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    Virginia Tassinari

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    Wout Trippas

Luigi Ferrara, Institute Without Boundaries, George Brown College, Toronto, Canada

A word whose meaning is fundamentally changing in our society is “family” with consequences which are far reaching and impacts that are yet to be fully understood. In my own short life, I have personally experienced the transformation of the “extended family” structure that traditionally dominated agrarian societies to that of the “nuclear family” that became prominent during the industrial era. The emerging paradigm I describe is the “assembled family” which grows from the complexities of social fragmentation and migration and the exacerbation in the development of communities of interest over traditional communities of place.

I was raised in a traditional extended family growing up in co-located households that comprised parents, children, grandparents, aunts, uncles and cousins. Your community was comprised of your relations and your relations formed the basis of your friendships, social circles and work network. I then raised my own family based on a nuclear model with parents and children separated from grandparents and relations by household, geographic distance and further dividing up relations, friends, acquaintances and business contacts into separate distinct social groupings. I can clearly remember being schooled by my mother-in-law – a veteran of nuclear family traditions over a few generations – that my immediate family was Family Nucleus A while the grandparents were part of Family Nucleus B and my sister’s family was part of Family Nucleus C. This very literal process of family definition prescribed hierarchies of interaction, privacy and affinity that followed the patterns of specialization and standardization prevalent in the workings of the industrialized world. Family was structured in silos as were our bureaucracies, institutions and corporations.

Over time as an educator I have been witnessing the development and growth of a new generation whose world is characterized by a rapid evolution in family typologies that have been morphing under the pressure of social phenomenon such as divorce, new marriage forms, migration for work and economic reasons which have resulted in the disassembling of traditional and nuclear families and the reassembling of families that follow from a looseness in rigidity and consistency of structure over time. A child may experience multiple parents over a lifetime and a spouse may live a series of spousal partnerships and inherit stepchildren and new relative clusters creating a complexity over time. In this constant shifting environment all members of family units have noticeably started to develop a friends or soulmate over relations practice that is really very new to the reality of family life. The resulting atomization of the individual has resulted in a new particle coupling sphere where a life is emerging based on orbiting selected familial relations very much like planets surrounding a solar system of the individual composed and created over time by the individual.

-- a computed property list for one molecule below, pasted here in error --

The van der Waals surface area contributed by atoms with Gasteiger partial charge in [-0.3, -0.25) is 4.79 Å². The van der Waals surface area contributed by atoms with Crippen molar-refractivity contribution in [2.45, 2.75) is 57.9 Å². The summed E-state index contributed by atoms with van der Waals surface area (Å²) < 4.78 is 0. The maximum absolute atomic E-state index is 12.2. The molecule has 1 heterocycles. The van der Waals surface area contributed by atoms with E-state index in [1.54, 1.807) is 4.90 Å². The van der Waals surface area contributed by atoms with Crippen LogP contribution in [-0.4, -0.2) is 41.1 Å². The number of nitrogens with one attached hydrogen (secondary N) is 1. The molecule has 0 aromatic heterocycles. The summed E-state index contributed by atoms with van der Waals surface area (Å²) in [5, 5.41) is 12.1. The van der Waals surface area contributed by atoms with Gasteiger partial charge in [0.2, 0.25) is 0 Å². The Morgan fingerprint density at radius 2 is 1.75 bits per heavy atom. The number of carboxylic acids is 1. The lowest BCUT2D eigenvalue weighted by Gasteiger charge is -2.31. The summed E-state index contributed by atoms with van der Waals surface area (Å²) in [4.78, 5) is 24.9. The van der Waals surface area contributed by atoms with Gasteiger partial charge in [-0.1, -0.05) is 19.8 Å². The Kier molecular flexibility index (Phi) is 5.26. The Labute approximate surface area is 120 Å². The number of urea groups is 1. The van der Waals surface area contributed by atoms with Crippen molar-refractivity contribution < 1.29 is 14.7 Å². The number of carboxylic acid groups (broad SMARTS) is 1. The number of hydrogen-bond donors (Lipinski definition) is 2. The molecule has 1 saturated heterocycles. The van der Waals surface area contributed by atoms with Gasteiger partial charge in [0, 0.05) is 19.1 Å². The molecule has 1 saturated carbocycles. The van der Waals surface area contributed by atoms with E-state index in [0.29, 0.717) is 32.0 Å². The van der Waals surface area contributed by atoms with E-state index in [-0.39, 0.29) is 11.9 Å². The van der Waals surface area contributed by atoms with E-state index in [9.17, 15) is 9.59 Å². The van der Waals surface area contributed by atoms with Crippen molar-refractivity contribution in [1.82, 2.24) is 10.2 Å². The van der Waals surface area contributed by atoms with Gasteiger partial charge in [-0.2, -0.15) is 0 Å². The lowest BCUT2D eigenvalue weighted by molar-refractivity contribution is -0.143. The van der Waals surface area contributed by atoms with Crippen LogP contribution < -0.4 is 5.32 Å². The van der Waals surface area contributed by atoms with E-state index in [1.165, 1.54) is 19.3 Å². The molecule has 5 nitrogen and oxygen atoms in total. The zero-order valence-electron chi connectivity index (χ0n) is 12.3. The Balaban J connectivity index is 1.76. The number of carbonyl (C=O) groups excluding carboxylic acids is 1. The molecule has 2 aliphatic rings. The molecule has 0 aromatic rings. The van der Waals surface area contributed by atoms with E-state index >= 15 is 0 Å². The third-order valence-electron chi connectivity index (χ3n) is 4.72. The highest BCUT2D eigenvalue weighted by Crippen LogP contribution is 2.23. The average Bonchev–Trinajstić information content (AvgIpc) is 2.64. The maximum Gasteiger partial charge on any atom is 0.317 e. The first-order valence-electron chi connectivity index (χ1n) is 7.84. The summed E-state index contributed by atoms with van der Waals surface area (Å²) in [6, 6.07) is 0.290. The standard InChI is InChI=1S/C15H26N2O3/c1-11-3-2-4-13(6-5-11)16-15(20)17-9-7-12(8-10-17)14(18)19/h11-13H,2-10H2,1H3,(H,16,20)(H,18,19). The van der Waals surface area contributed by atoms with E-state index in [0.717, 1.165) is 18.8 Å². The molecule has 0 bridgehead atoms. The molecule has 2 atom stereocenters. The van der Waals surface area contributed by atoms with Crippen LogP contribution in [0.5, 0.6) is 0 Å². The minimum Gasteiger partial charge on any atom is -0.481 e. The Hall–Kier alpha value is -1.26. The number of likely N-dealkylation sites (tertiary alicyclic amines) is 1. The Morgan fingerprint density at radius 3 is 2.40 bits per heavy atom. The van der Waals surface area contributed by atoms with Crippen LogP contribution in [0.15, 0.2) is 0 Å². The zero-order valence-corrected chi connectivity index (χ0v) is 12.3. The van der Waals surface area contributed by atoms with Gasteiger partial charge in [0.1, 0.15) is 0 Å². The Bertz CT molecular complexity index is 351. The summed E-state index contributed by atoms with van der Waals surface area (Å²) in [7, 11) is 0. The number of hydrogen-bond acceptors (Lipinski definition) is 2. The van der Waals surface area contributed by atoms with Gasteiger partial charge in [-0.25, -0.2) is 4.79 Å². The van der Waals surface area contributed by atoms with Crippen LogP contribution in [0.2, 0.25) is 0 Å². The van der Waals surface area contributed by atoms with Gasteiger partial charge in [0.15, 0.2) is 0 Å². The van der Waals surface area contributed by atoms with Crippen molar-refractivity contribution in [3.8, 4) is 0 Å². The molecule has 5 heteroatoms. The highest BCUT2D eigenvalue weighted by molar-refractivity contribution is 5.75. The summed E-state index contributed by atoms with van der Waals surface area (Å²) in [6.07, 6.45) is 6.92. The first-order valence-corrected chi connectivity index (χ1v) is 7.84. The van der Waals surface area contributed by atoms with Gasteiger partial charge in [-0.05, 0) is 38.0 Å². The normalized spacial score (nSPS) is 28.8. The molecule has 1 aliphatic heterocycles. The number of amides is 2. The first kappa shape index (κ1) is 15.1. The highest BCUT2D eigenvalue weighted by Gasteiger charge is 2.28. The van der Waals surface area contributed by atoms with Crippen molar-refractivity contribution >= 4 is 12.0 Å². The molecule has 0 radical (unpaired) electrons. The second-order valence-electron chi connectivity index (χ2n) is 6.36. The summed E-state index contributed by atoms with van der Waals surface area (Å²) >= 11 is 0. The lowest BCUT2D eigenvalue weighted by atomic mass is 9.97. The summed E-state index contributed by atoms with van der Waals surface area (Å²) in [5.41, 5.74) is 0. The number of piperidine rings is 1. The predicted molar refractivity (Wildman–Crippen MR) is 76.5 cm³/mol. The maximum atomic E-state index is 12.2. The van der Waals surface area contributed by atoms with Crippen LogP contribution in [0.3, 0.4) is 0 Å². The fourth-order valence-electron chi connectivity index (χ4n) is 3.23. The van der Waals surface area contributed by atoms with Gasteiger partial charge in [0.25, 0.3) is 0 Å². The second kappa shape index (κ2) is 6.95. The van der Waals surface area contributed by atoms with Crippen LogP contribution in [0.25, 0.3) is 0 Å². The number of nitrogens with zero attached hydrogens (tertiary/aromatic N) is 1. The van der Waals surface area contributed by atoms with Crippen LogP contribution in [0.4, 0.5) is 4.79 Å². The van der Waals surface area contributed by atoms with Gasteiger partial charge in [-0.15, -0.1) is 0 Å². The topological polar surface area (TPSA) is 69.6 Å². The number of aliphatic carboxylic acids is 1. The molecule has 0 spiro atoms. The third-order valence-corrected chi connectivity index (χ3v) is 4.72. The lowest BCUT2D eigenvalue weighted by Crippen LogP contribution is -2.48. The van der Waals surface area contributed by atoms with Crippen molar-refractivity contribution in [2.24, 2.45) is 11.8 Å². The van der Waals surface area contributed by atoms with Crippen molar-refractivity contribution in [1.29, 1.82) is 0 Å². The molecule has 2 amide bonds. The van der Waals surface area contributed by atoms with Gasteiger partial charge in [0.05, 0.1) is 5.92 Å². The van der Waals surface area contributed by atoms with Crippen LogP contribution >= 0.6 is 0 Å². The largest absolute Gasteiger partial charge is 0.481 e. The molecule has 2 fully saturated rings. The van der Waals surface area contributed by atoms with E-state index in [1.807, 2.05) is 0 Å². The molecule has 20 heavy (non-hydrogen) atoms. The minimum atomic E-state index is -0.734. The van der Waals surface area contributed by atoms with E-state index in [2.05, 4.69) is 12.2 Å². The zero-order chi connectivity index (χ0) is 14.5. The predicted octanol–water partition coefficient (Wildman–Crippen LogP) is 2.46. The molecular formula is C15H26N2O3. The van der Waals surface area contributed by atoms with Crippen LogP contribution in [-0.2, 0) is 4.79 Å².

Oddly enough the result is a bit of a return to the complexity and intricateness of the extended family but without its closed community aspect and strangely similar perhaps to the life of a kibbutz where non related individuals may be a stronger part of your life than kin. The implications for designing environments, products and communications for this new world are yet to be fully explored consciously by designers. If one thinks only of residential architecture and how it has changed over time to reflect the change from extended to nuclear family with the invention of the single family home and the suburb and what an enormous impact that has had on our civilization, one can begin to imagine what it will mean to reimagine our cities to accommodate this rapid move to family assemblage/disassemblage.

When I think of the many people I know who are pioneering new family forms such as the lesbian and gay couple that are raising two children between them in two homes walking distances apart or the retired couple that have chosen to live near different children during various parts of the year or the widows who have gotten to gather to share a home to stave off loneliness or the four recent graduate flatmates who are experimenting with an open lifestyle, one can see the variety of assembled families exploding exponentially in the near future. I personally know many people who have developed closer relations to their step-parents and maintained a familial bond despite the ultimate separation of the step parent from their natural parent. This complexity and elective intricacy will only continue to grow if trends continue in the direction in which they have been evolving. Whether this is a positive or a negative development in the long run is probably not easily evaluated. What is more powerful is understanding what systems people need to cope with this change and what designs we can create that make positive effects and better qualities in life for this new world of assembled families.